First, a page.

They had passed the last inns some time ago. The white high road ran by their side out into the night on a straight and lonely track between the trees, and the very distant music only reached them in more or less broken snatches.

"But where are you going to?" Heinrich exclaimed suddenly, as though he had been dragged there against his will, and stood still.

"I really can't help it," remarked George simply.

"Excuse me," said Heinrich.

"You were so deep in thought," retorted George coolly.

"I wouldn't quite like to say 'deep.' But it often happens that one loses oneself in one's thoughts like this."

"I know," said George, somewhat reconciled.

"They were expecting you in August at Auhof," said Heinrich suddenly.

"Expected? Frau Ehrenberg was certainly kind enough to invite me, but I never accepted. Did you stay there a fairly long time, Herr Bermann?"

"A fairly long time? No. I was up there a few times, but only for an hour or so."

"I thought you stayed there."

"Not a bit of it. I stayed down at the hotel. I only occasionally went up to Auhof. There was too much noise and bustle there for me.... The house was positively packed with visitors. And I can't stand most of the people who go there."

An open fiacre in which a gentleman and lady were sitting passed by.
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Re: The Road to the Open, by Arthur Schnitzler

Postby admin » Thu Jul 02, 2015 10:30 pm

PART 3 OF 3

"Why, that was Oskar Ehrenberg," said Heinrich.

"And the lady?" queried George, looking towards something bright that gleamed through the darkness.

"Don't know her."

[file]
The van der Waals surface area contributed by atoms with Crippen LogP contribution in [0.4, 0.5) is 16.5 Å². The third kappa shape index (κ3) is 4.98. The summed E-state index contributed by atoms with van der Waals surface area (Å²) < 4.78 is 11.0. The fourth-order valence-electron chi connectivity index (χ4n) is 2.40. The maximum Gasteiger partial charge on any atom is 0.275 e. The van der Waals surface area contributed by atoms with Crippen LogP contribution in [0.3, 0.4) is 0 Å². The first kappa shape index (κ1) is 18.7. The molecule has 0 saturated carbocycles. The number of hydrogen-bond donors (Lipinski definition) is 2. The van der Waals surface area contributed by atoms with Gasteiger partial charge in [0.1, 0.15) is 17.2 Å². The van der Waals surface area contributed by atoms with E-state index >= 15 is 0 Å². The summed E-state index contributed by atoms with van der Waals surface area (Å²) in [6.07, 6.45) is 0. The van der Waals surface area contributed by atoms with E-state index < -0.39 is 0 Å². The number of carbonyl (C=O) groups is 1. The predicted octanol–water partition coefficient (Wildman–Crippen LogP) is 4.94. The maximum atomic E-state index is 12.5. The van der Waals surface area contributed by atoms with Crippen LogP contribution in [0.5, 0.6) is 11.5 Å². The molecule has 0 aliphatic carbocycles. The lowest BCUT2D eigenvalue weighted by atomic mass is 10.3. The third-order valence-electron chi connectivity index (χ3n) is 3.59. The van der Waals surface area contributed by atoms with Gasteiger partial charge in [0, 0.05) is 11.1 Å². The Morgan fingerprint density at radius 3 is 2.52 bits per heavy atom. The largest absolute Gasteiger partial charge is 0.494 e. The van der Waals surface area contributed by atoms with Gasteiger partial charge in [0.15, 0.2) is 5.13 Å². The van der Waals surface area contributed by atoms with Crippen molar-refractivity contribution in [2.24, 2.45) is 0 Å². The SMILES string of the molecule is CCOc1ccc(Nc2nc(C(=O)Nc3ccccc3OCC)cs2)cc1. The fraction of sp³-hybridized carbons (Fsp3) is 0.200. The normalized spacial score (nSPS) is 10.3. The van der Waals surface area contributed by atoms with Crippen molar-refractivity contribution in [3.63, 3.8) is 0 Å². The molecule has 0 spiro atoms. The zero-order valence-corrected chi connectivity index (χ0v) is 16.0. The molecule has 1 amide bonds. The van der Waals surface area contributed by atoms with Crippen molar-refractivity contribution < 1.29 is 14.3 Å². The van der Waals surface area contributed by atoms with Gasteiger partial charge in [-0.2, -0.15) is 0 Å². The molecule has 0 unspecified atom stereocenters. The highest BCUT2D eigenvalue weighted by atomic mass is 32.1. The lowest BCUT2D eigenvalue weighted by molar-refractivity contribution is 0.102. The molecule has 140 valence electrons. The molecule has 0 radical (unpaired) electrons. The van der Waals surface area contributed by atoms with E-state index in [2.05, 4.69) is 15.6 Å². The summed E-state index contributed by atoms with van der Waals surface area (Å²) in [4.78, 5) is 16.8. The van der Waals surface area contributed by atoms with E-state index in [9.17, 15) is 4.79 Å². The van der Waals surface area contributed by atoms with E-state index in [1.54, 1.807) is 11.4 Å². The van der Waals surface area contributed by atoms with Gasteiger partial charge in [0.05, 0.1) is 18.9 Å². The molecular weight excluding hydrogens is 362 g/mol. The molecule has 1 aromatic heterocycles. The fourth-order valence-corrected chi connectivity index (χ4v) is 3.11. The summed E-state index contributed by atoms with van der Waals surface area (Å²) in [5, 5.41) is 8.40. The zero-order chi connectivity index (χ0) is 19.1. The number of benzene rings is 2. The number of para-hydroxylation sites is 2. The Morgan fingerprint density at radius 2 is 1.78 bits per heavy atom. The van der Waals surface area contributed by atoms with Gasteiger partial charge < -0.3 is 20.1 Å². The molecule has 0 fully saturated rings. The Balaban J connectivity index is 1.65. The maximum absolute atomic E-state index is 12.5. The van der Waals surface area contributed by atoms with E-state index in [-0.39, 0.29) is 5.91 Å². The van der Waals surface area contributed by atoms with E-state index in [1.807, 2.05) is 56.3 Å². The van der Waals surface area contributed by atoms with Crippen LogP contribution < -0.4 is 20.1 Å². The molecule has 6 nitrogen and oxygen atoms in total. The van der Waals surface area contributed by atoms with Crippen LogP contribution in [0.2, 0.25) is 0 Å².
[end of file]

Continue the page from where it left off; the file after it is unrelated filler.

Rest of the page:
They turned their steps through a dark side-avenue. The conversation stuck again. Finally Heinrich began: "Fräulein Else sang a few of your songs to me at Auhof. I'd heard some of them already too, sung by the Bellini, I think."

"Yes, Bellini sang them last winter at a concert."

"Well, Fräulein Else sang those songs and some others of yours as well."

"Who accompanied her, then?"

"I myself, as well as I could. I must tell you, my dear Baron, that as a matter of fact those songs impressed me even more than when I heard them the first time at the concert, in spite of the fact that Fräulein Else has considerably less voice and technique than Fräulein Bellini. Of course one must take into consideration on the other hand that it was a magnificent summer afternoon when Fräulein Else sang your songs. The window was open, there was a view of the mountains and the deep-blue sky opposite ... but anyway, you came in for a more than sufficient share of the credit."

"Very flattering," said George, who felt pained by Heinrich's sarcastic tone.

"You know," continued Heinrich, speaking as he frequently did with clenched teeth and unnecessary emphasis, "you know it is not generally my habit to invite people whom I happen to see in the street to join me in an omnibus, and I prefer to tell you at once that I regarded it as—what does one say?—a sign of fate when I suddenly caught sight of you on the Stephansplatz."